5. Working

    One of the hardest barriers when overcoming procrastination is building up a concentrated flow. Building those steps into a ritual can allow you to quickly start working or continue working after an interruption.

    6. Going to the gym

    If exercising is a struggle, encoding a ritual can remove a lot of the difficulty. Set up a quick ritual for going to exercise right after work or when you wake up.

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    7. Exercise

    Even within your workouts, you can have rituals. Spacing the time between runs or reps with a certain number of breaths can remove the guesswork. Forming a ritual of doing certain exercises in a particular order can save time.

    8. Sleeping

    Form a calming ritual in the last 30-60 minutes of your day before you go to bed. This will help slow yourself down and make falling asleep much easier. Especially if you plan to get up full of energy in the morning, it will help if you remove insomnia.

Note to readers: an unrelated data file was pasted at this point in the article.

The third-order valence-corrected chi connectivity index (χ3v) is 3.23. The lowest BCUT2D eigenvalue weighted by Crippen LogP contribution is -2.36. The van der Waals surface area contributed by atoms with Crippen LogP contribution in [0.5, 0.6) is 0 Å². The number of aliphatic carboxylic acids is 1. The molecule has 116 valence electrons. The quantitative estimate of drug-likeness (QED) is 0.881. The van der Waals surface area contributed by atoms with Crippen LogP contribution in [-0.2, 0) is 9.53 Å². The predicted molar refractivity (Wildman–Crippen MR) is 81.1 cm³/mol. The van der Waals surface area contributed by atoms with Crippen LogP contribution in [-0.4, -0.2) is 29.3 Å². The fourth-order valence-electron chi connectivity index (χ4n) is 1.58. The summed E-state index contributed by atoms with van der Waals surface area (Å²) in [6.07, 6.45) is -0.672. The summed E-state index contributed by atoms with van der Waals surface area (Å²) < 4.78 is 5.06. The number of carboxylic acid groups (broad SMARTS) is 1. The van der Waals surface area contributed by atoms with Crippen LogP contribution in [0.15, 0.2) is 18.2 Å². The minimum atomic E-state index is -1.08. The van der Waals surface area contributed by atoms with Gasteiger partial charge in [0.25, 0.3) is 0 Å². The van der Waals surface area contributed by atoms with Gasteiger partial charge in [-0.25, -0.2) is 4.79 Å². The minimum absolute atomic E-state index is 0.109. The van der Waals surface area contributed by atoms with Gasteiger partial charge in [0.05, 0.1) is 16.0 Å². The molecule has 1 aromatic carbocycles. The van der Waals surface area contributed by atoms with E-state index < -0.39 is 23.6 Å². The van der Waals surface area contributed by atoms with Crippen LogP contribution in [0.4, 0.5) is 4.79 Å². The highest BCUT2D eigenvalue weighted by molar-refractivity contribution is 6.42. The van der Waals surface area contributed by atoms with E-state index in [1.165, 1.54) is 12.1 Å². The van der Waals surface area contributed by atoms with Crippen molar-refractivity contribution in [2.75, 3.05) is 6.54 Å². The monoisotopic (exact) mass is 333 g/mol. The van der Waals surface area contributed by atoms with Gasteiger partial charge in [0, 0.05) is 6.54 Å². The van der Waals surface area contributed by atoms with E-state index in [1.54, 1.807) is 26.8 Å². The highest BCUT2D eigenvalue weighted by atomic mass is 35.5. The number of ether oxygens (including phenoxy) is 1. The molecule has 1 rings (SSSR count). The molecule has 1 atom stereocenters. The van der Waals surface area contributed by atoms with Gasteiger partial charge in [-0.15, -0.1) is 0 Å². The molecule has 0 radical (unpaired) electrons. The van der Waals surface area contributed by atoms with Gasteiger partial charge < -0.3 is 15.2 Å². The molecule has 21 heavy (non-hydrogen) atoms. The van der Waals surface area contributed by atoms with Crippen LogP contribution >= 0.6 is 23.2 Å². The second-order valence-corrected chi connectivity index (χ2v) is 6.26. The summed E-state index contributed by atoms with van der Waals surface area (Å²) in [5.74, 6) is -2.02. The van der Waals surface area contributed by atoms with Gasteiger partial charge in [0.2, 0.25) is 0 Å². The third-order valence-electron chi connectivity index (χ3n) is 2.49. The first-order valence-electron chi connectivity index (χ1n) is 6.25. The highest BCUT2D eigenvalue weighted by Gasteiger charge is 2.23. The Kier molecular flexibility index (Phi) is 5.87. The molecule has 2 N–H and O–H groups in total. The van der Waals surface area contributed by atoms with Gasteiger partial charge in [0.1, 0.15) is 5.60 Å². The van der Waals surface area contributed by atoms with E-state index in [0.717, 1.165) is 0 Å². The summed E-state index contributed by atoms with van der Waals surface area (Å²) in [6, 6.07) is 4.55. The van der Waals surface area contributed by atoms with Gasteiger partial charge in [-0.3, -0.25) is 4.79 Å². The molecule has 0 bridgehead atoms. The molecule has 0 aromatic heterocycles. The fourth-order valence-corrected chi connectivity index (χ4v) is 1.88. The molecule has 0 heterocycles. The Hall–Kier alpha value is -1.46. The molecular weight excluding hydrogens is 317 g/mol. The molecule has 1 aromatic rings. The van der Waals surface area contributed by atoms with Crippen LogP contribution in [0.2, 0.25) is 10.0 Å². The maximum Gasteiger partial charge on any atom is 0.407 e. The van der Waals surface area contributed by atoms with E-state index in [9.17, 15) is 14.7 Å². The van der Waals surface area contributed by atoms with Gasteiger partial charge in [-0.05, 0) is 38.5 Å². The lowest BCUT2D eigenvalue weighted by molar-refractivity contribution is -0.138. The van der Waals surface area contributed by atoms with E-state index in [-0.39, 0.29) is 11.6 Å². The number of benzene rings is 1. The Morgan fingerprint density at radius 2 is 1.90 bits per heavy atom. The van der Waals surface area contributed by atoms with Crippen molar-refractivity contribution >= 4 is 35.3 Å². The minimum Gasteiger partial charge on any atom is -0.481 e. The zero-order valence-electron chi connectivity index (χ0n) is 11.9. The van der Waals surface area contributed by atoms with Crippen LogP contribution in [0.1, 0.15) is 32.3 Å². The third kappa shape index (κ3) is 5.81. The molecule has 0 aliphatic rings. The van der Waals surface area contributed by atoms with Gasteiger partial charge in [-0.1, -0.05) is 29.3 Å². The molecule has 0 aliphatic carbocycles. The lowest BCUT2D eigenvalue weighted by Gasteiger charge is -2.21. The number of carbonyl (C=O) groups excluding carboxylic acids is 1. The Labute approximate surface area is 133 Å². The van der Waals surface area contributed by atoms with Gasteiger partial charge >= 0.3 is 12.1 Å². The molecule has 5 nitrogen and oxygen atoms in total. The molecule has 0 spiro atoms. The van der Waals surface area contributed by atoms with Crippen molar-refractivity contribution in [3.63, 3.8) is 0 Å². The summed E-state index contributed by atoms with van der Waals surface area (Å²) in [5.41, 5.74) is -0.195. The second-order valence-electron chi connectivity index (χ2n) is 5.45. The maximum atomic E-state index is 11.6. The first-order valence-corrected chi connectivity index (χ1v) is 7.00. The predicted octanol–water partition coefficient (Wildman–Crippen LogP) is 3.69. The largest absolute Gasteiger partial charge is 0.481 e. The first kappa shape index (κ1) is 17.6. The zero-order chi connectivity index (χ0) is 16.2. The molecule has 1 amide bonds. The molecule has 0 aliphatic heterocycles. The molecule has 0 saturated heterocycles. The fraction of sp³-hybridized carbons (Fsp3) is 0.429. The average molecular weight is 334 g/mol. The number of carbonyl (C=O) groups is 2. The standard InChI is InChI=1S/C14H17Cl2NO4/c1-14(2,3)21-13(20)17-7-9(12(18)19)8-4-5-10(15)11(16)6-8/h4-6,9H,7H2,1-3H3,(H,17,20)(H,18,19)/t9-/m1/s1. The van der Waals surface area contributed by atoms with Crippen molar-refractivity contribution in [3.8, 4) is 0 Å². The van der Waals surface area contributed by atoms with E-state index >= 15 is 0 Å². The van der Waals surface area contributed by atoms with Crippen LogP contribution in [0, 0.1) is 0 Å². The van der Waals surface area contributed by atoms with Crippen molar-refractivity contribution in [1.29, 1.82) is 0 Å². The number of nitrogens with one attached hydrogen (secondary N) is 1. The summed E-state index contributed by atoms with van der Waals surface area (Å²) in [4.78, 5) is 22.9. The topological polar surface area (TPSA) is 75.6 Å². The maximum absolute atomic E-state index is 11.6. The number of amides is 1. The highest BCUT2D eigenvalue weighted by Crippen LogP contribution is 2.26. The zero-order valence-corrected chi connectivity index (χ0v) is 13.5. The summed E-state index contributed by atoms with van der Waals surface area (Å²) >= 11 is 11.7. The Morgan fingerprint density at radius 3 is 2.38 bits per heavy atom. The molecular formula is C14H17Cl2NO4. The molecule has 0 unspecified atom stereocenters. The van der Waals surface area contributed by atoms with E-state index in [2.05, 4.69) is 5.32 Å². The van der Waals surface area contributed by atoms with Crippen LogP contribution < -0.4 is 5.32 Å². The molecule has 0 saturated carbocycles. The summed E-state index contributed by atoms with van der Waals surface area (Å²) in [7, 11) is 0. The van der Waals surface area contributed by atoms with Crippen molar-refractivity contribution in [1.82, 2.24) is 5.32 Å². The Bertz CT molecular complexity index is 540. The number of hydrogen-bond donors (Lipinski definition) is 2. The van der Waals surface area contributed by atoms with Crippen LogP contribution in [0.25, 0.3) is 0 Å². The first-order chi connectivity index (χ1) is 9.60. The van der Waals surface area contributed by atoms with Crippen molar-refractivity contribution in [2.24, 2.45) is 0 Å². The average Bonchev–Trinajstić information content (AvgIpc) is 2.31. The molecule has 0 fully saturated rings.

8. Weekly Reviews

    The weekly review is a big part of the GTD system. By making a simple ritual checklist for my weekly review, I can get the most out of this exercise in less time. Originally, I did holistic reviews where I wrote my thoughts on the week and progress as a whole. Now, I narrow my focus toward specific plans, ideas, and measurements.

    Final Thoughts

    We all want to be productive. But time wasters, procrastination, and laziness sometimes get the better of us. If you’re facing such difficulties, don’t be afraid to make use of these rituals to help you conquer them.

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    More Tips to Conquer Time Wasters and Procrastination

     

    Featured photo credit: RODOLFO BARRETO via unsplash.com